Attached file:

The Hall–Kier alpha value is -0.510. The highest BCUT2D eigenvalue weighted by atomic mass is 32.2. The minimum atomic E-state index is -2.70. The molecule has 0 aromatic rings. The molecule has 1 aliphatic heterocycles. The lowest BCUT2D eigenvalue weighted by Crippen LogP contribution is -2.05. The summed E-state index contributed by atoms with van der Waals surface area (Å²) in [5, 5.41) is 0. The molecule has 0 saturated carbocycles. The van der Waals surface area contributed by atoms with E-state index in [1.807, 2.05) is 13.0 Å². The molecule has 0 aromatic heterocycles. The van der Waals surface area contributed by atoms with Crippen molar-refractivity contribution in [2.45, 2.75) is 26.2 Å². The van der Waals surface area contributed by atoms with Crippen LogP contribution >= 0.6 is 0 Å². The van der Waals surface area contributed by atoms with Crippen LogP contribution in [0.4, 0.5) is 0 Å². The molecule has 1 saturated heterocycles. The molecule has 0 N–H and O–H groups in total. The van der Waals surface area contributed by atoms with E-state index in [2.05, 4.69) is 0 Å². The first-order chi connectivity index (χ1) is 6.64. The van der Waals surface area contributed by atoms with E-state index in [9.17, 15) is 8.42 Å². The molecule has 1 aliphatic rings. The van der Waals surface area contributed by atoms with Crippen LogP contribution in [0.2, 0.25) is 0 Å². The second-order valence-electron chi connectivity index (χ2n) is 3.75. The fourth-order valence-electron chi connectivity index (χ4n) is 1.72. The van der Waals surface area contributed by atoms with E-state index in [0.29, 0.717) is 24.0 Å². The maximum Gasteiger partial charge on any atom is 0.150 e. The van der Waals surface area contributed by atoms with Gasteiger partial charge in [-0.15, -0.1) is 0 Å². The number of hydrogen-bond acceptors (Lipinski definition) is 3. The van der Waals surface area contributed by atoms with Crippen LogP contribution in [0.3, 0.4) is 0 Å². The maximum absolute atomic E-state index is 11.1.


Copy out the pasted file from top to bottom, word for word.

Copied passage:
The Hall–Kier alpha value is -0.510. The highest BCUT2D eigenvalue weighted by atomic mass is 32.2. The minimum atomic E-state index is -2.70. The molecule has 0 aromatic rings. The molecule has 1 aliphatic heterocycles. The lowest BCUT2D eigenvalue weighted by Crippen LogP contribution is -2.05. The summed E-state index contributed by atoms with van der Waals surface area (Å²) in [5, 5.41) is 0. The molecule has 0 saturated carbocycles. The van der Waals surface area contributed by atoms with E-state index in [1.807, 2.05) is 13.0 Å². The molecule has 0 aromatic heterocycles. The van der Waals surface area contributed by atoms with Crippen molar-refractivity contribution in [2.45, 2.75) is 26.2 Å². The van der Waals surface area contributed by atoms with Crippen LogP contribution >= 0.6 is 0 Å². The van der Waals surface area contributed by atoms with Crippen LogP contribution in [0.4, 0.5) is 0 Å². The molecule has 1 saturated heterocycles. The molecule has 0 N–H and O–H groups in total. The van der Waals surface area contributed by atoms with E-state index in [2.05, 4.69) is 0 Å². The first-order chi connectivity index (χ1) is 6.64. The van der Waals surface area contributed by atoms with E-state index in [9.17, 15) is 8.42 Å². The molecule has 1 aliphatic rings. The van der Waals surface area contributed by atoms with Crippen LogP contribution in [0.2, 0.25) is 0 Å². The second-order valence-electron chi connectivity index (χ2n) is 3.75. The fourth-order valence-electron chi connectivity index (χ4n) is 1.72. The van der Waals surface area contributed by atoms with E-state index in [0.29, 0.717) is 24.0 Å². The maximum Gasteiger partial charge on any atom is 0.150 e. The van der Waals surface area contributed by atoms with Gasteiger partial charge in [-0.15, -0.1) is 0 Å². The number of hydrogen-bond acceptors (Lipinski definition) is 3. The van der Waals surface area contributed by atoms with Crippen LogP contribution in [0.3, 0.4) is 0 Å². The maximum absolute atomic E-state index is 11.1.